As the se- mester is almost over, he has no lectures or exams, and is sup- posed to sit in his office every day of the current week. Should Professor Stuart open the door and sign the presentation letter for Philip? He knows that Philip has the best grades in school and that if he gets his letter signed, he will be selected. Philip comes from a wealthy family. Getting enrolled in this prestigious programme and starting an academic career is his dream, but it is not as eco- nomically important for him.
He can keep on studying relying on his high family income while waiting for the next oppor- tunity. On the other hand, John, the second-best student, de- pends on a scholarship that will expire within few months. If he does not get this opportunity now, he will probably not get a second one. Opening the door, receiving Philip and writing a letter for him would take 30 minutes. Professor Stuart is a good man and completely free during these days.
He would be willing to offer 30 minutes of extra work to the state to do a good deed. But is helping Philip compete with the others a good deed? Philip cannot claim the right to have the letter signed in the name of a more general right to free and fair competition for public office. The university rules are very clear. Every professor is required to receive students only once a week, on a specific day in this case Monday that is fixed at the begin- ning of the semester.
Not having realized the existence of the notice of completion in time to knock on the door of Profes- sor Stuart on Monday, he has lost the chance to take part in the competition. On the other hand, Professor Stuart is willing to bring him back on track, offering 30 minutes of extra work and is also free to do it.
Furthermore, it provides a sense of territoriality, especially for younger generations that have never been to India, although for ritual purposes they have to cope with tradition, orthodoxy, and arranged marriages, often with unknown grooms, when the European matrimonial market is insufficient.
My aim here is to analyse the extent to which the Indian diaspora has had an impact on Western patterns of cultural consumption, by creating a new trend of cosmopolitism that integrates the West and the diaspora itself. Although the literature by Indian writers in the diaspora has been gaining academic and public recognition, cinema reaches a much larger audience and carries a set of meanings that will enable me to develop my argument.
The Indian musical grew independently out of its own cultural roots see Shede, Despite this, the term Bollywood has gained unprecedented global currency in recent years.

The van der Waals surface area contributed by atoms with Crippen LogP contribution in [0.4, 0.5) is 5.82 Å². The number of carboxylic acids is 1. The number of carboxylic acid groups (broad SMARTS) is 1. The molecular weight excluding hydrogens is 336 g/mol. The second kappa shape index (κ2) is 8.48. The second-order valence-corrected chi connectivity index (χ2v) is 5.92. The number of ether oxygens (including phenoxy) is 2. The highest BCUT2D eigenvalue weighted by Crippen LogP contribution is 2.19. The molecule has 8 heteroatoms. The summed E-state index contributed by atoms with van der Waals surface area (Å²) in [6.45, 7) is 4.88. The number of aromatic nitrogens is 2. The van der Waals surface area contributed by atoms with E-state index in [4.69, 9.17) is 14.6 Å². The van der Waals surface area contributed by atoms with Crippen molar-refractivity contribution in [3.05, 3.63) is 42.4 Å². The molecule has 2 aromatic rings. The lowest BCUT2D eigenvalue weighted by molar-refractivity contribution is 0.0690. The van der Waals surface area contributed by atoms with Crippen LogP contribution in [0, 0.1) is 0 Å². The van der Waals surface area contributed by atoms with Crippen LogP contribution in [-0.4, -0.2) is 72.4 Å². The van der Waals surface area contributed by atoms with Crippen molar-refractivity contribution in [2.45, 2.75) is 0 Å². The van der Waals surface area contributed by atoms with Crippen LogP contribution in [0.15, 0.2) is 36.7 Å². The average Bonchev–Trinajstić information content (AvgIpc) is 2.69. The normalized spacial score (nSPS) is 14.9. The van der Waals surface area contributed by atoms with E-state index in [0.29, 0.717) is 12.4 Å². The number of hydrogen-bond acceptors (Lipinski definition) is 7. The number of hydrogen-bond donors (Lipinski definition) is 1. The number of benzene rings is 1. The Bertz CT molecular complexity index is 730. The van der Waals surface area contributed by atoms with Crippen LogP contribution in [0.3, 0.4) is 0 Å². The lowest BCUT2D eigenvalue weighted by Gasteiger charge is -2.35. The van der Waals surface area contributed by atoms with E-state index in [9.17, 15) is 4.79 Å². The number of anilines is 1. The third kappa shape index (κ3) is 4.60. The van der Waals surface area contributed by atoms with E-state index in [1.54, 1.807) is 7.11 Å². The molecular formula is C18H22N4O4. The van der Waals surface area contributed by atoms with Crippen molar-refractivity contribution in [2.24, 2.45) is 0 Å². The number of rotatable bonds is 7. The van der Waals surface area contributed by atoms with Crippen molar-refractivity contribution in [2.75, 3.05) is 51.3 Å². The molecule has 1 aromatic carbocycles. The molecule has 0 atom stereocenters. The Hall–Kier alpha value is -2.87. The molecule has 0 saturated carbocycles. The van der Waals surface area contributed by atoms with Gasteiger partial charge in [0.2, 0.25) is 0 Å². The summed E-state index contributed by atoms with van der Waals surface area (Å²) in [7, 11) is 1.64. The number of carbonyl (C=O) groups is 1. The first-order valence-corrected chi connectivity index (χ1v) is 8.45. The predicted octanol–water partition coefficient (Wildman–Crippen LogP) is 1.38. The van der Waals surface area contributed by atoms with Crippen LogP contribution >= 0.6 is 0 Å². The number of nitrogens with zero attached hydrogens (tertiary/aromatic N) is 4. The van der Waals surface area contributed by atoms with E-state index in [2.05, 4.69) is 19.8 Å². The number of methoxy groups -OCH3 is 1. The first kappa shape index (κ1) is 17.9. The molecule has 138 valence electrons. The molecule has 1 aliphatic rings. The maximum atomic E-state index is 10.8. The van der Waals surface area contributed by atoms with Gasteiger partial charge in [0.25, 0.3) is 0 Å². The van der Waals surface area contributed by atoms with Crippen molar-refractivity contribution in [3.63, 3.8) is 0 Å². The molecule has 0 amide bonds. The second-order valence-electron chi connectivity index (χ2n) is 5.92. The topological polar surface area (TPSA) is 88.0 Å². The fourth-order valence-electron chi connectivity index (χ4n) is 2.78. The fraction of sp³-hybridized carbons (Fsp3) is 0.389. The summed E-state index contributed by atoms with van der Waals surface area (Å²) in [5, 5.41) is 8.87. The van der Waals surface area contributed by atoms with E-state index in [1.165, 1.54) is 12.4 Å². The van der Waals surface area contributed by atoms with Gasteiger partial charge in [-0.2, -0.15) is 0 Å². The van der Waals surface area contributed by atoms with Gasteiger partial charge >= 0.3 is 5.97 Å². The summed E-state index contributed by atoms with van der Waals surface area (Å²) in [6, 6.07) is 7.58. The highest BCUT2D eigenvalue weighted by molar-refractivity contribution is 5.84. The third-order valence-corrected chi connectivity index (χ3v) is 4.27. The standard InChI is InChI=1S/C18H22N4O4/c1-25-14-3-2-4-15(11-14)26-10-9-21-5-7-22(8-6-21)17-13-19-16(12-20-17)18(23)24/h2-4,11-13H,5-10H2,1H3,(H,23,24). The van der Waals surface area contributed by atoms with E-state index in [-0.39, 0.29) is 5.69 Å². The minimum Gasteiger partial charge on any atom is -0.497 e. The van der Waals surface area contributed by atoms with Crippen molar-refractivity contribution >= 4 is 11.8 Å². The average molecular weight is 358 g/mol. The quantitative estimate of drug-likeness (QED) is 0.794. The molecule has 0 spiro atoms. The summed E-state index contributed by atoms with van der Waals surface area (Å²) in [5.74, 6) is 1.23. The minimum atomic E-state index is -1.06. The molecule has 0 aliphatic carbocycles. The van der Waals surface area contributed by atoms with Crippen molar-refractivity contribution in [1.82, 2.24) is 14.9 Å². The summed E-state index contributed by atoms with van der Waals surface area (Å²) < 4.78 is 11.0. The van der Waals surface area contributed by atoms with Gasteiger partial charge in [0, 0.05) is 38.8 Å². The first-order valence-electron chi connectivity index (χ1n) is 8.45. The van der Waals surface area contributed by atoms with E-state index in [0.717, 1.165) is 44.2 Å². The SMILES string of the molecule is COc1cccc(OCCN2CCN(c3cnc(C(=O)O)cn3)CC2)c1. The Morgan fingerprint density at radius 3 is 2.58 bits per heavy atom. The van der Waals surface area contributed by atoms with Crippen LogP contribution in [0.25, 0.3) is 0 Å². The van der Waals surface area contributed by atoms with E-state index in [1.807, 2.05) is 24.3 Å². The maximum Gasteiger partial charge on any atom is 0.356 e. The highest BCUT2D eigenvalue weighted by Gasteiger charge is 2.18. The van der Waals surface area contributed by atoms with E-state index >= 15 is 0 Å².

Indian popular culture is identified with this term all over the world, as it heralds a new era for Hindi cinema. In this case, it means a combination, on celluloid, of nineteenth-century Parsi plays with their song and dance numbers, Urdu poetry, Victorian melodrama, and folk theatre see Mooij, Therefore, what should be stressed is that a cosmopolitan web was created, linking India to the rest of the world through a common aesthetic and semiological language.
Films set in the West feature lead characters that are not NRI, exploring the theme of the relationship between the diaspora and the homeland through stories about family and romance see Gopal, Cinema is therefore the most popular and significant cultural form and commodity in the transnational Indian cultural and political economy. As Desai explains: South Asian diasporic identities are centrally configured and contested through cinema, its production and consumption.
Provided that we do not limit ourselves to conceptualising cosmopolitanism only at a textual level, and that we take fieldwork as a key foundation on which relevant theories can be formulated, thus breaking with a certain predisposition in anthropology to abandon the field in favour of cosmopolitan themes, and giving precedence to the context over the text. Film advertisement in a street of Diu, India.
Photos by Rosa Maria Perez. Cheah and B. Robbins eds , Cosmopolitics: Cosmopolitan Sociology]. Ember, C. Ember and I. Skoggard eds , Encyclopedia of Diasporas. Immigrant and Refugee Cultures Around the World, vol. Mehta and R.
Pandharipende eds , Bollywood and Globalization: Marketing the Margins New York, Routledge. Hinglish in Hindi Cinema, in R. Kothari and R. Snell eds , Chutnefying English: Border Thinking and Critical Cosmopolitanism, in C. Breckenridge, S. Pollock, H. Bhabha and D. Looking for India on the Internet, in S. Jones ed. Identity and Communication in Cybersociety London, Sage: No Heroines, No Villains, Cineaste, 31 3: Arend, C. Rial and J. Cultural Nationalism in a Global Arena, in A.
Kavoori and A. Making Elephants Fly, Cineaste, 31 3: A Journal of Transnational Studies, 6 3: NOTES 1.
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Learn more Check out. Abstract In this article, we investigate cosmopolitan attitudes among the people often considered the most cosmopolitan — the elite.